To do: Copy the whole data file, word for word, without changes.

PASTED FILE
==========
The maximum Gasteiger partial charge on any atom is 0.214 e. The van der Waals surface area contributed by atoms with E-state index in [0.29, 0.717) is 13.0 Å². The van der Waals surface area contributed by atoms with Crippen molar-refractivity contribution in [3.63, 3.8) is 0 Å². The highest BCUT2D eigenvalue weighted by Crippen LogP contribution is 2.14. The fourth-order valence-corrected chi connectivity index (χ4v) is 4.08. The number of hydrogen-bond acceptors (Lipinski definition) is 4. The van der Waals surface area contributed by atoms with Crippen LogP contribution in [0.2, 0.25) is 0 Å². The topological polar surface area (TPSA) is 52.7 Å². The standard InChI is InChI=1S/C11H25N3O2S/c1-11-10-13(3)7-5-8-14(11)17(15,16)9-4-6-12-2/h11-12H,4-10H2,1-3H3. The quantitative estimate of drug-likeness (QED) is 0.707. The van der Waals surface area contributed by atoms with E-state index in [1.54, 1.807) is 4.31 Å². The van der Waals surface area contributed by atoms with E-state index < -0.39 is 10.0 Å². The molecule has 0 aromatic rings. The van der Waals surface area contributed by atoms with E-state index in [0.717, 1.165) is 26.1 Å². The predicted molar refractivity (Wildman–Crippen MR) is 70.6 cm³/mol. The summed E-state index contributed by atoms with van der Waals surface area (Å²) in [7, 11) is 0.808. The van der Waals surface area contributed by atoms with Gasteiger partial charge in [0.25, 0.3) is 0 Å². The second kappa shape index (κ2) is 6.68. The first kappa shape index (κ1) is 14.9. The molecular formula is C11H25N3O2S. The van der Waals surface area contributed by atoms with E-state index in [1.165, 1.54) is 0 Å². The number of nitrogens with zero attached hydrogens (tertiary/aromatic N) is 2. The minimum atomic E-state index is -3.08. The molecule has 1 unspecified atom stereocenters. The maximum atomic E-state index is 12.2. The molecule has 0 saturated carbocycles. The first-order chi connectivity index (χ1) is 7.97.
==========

The maximum Gasteiger partial charge on any atom is 0.214 e. The van der Waals surface area contributed by atoms with E-state index in [0.29, 0.717) is 13.0 Å². The van der Waals surface area contributed by atoms with Crippen molar-refractivity contribution in [3.63, 3.8) is 0 Å². The highest BCUT2D eigenvalue weighted by Crippen LogP contribution is 2.14. The fourth-order valence-corrected chi connectivity index (χ4v) is 4.08. The number of hydrogen-bond acceptors (Lipinski definition) is 4. The van der Waals surface area contributed by atoms with Crippen LogP contribution in [0.2, 0.25) is 0 Å². The topological polar surface area (TPSA) is 52.7 Å². The standard InChI is InChI=1S/C11H25N3O2S/c1-11-10-13(3)7-5-8-14(11)17(15,16)9-4-6-12-2/h11-12H,4-10H2,1-3H3. The quantitative estimate of drug-likeness (QED) is 0.707. The van der Waals surface area contributed by atoms with E-state index in [1.54, 1.807) is 4.31 Å². The van der Waals surface area contributed by atoms with E-state index < -0.39 is 10.0 Å². The molecule has 0 aromatic rings. The van der Waals surface area contributed by atoms with E-state index in [0.717, 1.165) is 26.1 Å². The predicted molar refractivity (Wildman–Crippen MR) is 70.6 cm³/mol. The summed E-state index contributed by atoms with van der Waals surface area (Å²) in [7, 11) is 0.808. The van der Waals surface area contributed by atoms with Gasteiger partial charge in [0.25, 0.3) is 0 Å². The second kappa shape index (κ2) is 6.68. The first kappa shape index (κ1) is 14.9. The molecular formula is C11H25N3O2S. The van der Waals surface area contributed by atoms with E-state index in [1.165, 1.54) is 0 Å². The number of nitrogens with zero attached hydrogens (tertiary/aromatic N) is 2. The minimum atomic E-state index is -3.08. The molecule has 1 unspecified atom stereocenters. The maximum atomic E-state index is 12.2. The molecule has 0 saturated carbocycles. The first-order chi connectivity index (χ1) is 7.97.